It is not unusual for manufacturers to specify the power rating of a power supply at 110Vac or even 120Vac, so particular attention must be paid if the system is to operate off a line voltage lower than these. The input power derating can be quite significant when operating at 90Vac.
It is important to remain aware of this when selecting the power supply. At first glance, using the headline figures of 600W, the power density of PSU 1 may look better, however, if you require the system to operate globally, you may need to select a higher power version of the product.
Input line voltage derating is used to alleviate overheating of the power supply (such as the input filter & PFC boost converter) at higher input currents. Some losses are linear in relation to the input current, however, other losses such as those in EMC chokes increase by the square of the current, thereby generating even more heat.
For equipment designed for worldwide use, it is imperative to select a power supply with the appropriate low line voltage rating, thereby improving long term reliability.
Medical equipment was traditionally located in a hospital environment. However, increasingly, equipment is being used in clinics and doctors’ offices as well as ambulances, temporary clinics, and the home. The temperature environments that equipment must operate in can vary from a tightly controlled air-conditioned operating room, to warmer, high humidity environments, but in all cases, the equipment must perform safely, accurately and reliably.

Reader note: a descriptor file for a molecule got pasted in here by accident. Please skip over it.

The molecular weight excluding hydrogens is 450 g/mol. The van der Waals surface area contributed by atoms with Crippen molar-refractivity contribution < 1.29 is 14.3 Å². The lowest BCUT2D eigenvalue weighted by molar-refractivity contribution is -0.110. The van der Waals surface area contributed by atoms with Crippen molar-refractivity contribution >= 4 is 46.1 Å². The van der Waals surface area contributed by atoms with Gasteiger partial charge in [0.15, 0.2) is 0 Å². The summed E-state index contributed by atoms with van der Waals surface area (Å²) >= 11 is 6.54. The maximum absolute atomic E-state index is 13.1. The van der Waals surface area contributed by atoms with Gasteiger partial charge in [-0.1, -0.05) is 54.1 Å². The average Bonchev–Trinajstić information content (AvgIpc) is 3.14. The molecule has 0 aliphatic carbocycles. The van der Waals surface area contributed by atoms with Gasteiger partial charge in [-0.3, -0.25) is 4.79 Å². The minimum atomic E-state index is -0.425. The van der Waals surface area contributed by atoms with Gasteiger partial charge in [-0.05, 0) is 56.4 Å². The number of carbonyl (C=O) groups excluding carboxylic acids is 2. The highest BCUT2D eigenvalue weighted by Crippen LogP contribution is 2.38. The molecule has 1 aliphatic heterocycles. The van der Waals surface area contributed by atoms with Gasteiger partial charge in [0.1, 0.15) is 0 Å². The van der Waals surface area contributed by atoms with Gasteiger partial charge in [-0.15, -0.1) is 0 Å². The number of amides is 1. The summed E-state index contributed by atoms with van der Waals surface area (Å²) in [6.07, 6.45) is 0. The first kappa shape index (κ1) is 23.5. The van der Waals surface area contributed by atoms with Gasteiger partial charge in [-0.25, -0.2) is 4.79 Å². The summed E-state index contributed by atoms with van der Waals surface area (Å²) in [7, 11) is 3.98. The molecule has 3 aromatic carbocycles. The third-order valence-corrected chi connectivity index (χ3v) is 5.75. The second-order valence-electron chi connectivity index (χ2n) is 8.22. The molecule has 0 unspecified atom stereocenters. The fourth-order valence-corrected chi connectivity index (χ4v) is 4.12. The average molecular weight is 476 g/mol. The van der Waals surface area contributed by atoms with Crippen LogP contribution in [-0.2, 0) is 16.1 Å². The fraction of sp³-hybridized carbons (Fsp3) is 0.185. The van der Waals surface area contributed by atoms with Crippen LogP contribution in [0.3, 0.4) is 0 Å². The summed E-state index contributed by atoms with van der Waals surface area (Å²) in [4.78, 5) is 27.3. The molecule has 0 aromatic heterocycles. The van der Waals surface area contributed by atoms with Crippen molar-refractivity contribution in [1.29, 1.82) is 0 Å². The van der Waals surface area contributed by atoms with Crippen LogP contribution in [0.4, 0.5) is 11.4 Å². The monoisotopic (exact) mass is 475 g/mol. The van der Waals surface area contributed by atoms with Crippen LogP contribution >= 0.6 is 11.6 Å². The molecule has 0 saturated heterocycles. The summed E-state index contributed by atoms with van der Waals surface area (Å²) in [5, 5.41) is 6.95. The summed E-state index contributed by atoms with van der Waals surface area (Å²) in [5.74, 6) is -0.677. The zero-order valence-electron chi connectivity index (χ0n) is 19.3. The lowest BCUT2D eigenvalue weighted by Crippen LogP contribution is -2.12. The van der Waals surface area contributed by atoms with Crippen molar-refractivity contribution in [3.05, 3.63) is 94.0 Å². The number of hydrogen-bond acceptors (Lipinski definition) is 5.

Temperature derating is used to ensure component temperatures do not exceed the specifications, operate reliably, and comply with safety requirements. Most power supplies have a derating curve based on temperature. In the case of open frame, convection cooled and fan cooled power supplies, the temperature rating refers to the ambient temperatures (the air temperature around the power supply). For conduction cooled power supplies, it may also refer to a base plate temperature (the heatsink or plate the power supply in mounted on).
In some cases, manufacturers limit the maximum ambient temperature for full power operation from 40C derating to 50% at 70C (or even 60C). Therefore, it is of critical importance to understand the temperature derating of the power supply selected as well as the true operating ambient temperature that it will be subjected to.
Open frame power supplies are built into a system, where air ambient inside the system is often 10C higher than the ambient temperature around the system. This must also be considered when selecting the power supply for the system.